Wednesday, June 25, 2008
My Favourite Cricketer: The Prince, Brian Lara
I’ve decided to borrow an idea from 'The Wisden Cricketer' for today’s entry.
It is impossible to pinpoint exactly why we gravitate towards certain players and not to others. Everybody who watches sport needs someone to support and get behind, and beyond parochial loyalties our reasons may have little logic behind them. My adoption of Brian Lara as a personal sporting icon was not an intellectually reasoned decision. I am not West Indian, nor do I even come from a traditional cricketing culture. It was however a choice made with all the assured certainty of a child and has remained unshaken to this day.
Put simply, Brian Charles Lara is the reason I fell in love with cricket. The first time I saw him bat, he was in the process of compiling his magnificent first test century at Sydney. Prior to that I had evinced little interest in the sport and only tuned into the match by chance. After seeing just one stroke, a brutal cover drive off the back foot, I was spellbound. As introductions to batsmanship go that 277 could hardly have been bettered. It certainly won one impressionable six year-old forever to the game in a way that a turgid Kallis knock or a pugnacious Ponting one never could. Geoff Boycott recently asserted that Ponting, though statistically superior, could never aspire to the class of Lara and Tendulkar. When I consider whether a Ponting innings could ever have had the effect on me a Lara one did 15 years ago, I see his point.
From that moment onward every innings would be followed, be it on television or radio, in the paper or more recently on the internet. Whilst others were more concerned with Premiership results I sat rapt in front of the television living every ball of Lara’s record breaking 375. Regular updates on the radio from Edgbaston kept me clued into the 501*. Though nothing more than a whippersnapper, I knew here was a once-in-a-lifetime genius whose exploits I was privileged to grow up witnessing.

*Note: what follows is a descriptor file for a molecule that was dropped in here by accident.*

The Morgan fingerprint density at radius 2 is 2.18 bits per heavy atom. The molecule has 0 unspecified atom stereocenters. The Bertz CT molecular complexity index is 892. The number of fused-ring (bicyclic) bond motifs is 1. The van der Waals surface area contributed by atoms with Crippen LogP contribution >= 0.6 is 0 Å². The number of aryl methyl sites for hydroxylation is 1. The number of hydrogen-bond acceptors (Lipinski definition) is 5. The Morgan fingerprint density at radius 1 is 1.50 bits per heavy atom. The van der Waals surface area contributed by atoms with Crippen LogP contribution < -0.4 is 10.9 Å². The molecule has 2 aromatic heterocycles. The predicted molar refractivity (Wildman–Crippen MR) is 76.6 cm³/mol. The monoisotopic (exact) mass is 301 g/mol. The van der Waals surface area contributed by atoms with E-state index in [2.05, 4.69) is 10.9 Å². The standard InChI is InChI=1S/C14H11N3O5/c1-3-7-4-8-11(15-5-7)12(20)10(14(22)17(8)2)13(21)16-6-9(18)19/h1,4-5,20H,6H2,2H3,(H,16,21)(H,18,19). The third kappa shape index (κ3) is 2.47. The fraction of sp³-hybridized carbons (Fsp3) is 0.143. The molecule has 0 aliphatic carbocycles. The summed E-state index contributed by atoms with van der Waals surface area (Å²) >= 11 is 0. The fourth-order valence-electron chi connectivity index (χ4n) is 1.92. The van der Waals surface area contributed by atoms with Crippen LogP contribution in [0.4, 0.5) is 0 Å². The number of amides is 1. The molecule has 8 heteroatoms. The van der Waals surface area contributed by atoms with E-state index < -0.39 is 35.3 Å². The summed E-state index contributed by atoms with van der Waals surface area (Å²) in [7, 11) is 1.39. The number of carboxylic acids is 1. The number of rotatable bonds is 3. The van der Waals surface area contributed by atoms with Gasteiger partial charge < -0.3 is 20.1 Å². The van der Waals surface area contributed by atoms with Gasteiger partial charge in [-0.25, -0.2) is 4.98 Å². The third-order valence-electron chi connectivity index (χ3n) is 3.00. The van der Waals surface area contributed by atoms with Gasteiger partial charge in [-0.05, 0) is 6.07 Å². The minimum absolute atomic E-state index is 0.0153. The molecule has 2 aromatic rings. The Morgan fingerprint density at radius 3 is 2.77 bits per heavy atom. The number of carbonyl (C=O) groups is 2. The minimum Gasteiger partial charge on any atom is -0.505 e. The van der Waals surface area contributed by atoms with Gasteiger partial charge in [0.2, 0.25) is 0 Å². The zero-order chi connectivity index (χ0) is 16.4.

As a batsman, Lara defied definition. In short, he had it all. Possessing the sublime touch worthy of the most elegant stroke-makers, Lara found gaps like nobody else. The effortless ease and regularity with which he missed the fielders made a mockery of opposing bowlers and captains alike. When Lara was on the go it simply didn’t matter where the fielding skipper stationed his men: the prince would avoid them.
A single over was enough for Lara to showcase the entire breadth of his extraordinary abilities with the willow. On his final tour to South Africa back in 2003 he added another record to an already comprehensive resume when he deposited Robin Peterson for 28 runs in one over. The power was there, evidenced in two enormous maximums and a venomous straight drive; so too was the finesse, the final ball delicately cut one-handed past point after a mock charge forced the bowler into changing his length. At a time late in the day when most would have been looking to protect their wicket, Lara decided as only he could to go on the rampage.
Such moments were typical. Lara, more than any of his contemporaries, was simply thrilling. Perhaps it has become old-hat to marvel at that dynamic back-lift, but to me it remains pure theatre and an exemplar of all that makes cricket worth watching. Once one saw that bat rise high into the air ready to lash the ball to the boundary, one could only conceivably be watching one man. Then followed the exaggerated shuffle, the jump back and across that became more and more exaggerated as the years went on and once again Lara would be where he belonged, in the spotlight at the centre of attention.